It’s about to get a lot harder for American Jews to explain Israel

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By Michael Koplow, The Forward

As the results of the latest Israeli election become clear, dire predictions of an ultra-nationalist, Kahanist, far-right ascendance are proving correct.

Three far-right parties running as a bloc commanded over 10% of the vote, rendering them the Knesset’s third-largest party. They were bested only by former Prime Minister Benjamin Netanyahu’s Likud and outgoing Prime Minister Yair Lapid’s Yesh Atid.

The prospect of Bezalel Smotrich and Itamar Ben-Gvir, two outspoken men who have made their ultra-nationalist intentions clear, controlling ministries and serving in Israel’s security cabinet means big changes ahead for Israelis — and perhaps even bigger changes for Palestinians.

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But American Jews should brace themselves as well. The presence of extremists in the incoming governing coalition is likely to further the trend of American Jewish disengagement, particularly among younger American Jews.

More starkly, it will challenge the relationship between American Jews and their fellow Americans as it pertains to Israel. The days of business as usual when discussing Israeli democracy, and shared values, are over.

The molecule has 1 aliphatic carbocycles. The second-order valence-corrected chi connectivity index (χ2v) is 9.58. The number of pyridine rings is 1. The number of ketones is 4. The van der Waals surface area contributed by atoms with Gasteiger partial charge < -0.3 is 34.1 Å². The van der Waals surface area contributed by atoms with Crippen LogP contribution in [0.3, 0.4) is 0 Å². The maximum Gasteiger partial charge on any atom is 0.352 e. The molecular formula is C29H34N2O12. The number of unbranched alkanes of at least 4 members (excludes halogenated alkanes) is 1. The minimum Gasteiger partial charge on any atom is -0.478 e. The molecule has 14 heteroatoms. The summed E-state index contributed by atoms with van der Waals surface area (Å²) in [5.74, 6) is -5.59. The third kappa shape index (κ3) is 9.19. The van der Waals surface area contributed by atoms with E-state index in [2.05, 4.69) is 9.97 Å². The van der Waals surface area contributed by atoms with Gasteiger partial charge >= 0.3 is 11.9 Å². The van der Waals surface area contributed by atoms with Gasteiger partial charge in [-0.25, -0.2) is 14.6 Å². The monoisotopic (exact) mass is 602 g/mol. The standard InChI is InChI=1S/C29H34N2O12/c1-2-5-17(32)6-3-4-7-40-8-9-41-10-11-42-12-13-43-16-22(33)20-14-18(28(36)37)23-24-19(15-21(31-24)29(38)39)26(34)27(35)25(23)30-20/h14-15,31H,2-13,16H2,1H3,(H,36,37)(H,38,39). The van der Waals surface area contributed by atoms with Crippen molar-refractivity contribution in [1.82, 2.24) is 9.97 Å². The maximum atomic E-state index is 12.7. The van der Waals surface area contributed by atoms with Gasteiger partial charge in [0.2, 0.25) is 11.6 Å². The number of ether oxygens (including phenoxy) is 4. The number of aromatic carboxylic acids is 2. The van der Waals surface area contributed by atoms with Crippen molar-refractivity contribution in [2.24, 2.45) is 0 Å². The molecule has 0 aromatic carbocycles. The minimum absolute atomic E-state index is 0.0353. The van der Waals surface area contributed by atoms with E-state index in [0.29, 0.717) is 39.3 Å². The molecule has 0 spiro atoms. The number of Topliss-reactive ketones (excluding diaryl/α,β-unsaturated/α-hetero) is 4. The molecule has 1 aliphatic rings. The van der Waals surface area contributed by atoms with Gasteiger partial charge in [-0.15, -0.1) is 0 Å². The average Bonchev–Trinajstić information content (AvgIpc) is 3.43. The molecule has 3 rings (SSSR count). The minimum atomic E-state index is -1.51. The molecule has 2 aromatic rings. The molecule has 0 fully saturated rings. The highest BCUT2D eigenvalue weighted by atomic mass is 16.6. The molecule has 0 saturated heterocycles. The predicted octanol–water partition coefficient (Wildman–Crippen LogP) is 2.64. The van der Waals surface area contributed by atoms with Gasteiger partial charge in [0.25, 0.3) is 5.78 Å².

American Jews have consistently argued for special ties between their country and Israel by appealing to the notion that Israel is the only democracy in the Middle East. We point out the presence of Arab Supreme Court justices and Knesset members, and proudly tout Israel as the only place in the region that is LGBTQ-friendly and tolerant of religious and ethnic minorities. American Jews have dined out on democracy and liberal values as the winning arguments for Israel for decades. The best of Israel’s reality formed the foundation of how American Jews explained and advocated for Israel to the U.S. government and wider American society.

These arguments held steady — even if they were increasingly challenged — during Netanyahu’s previous 12-year tenure. But reality is changing, and the old playbook no longer applies. The imminent ascendance of Smotrich and Ben-Gvir, and what their popularity signals about Israel’s direction, renders any comparisons to previous Netanyahu governments useless.

Smotrich and Ben-Gvir have promised to pursue all sorts of odious things: stripping citizenship from and deporting those they murkily deem to be disloyal. Instituting shoot-to-kill orders for suspected Palestinian attackers, irrespective of whether they present a fatal threat. Effectively immunizing Knesset members from corruption charges and eliminating all independent judicial oversight of the government and the Knesset. None of these are compatible with Americans’ notions of democracy or liberal values, and arguing that they aren’t as big a deal as people think will strain credulity.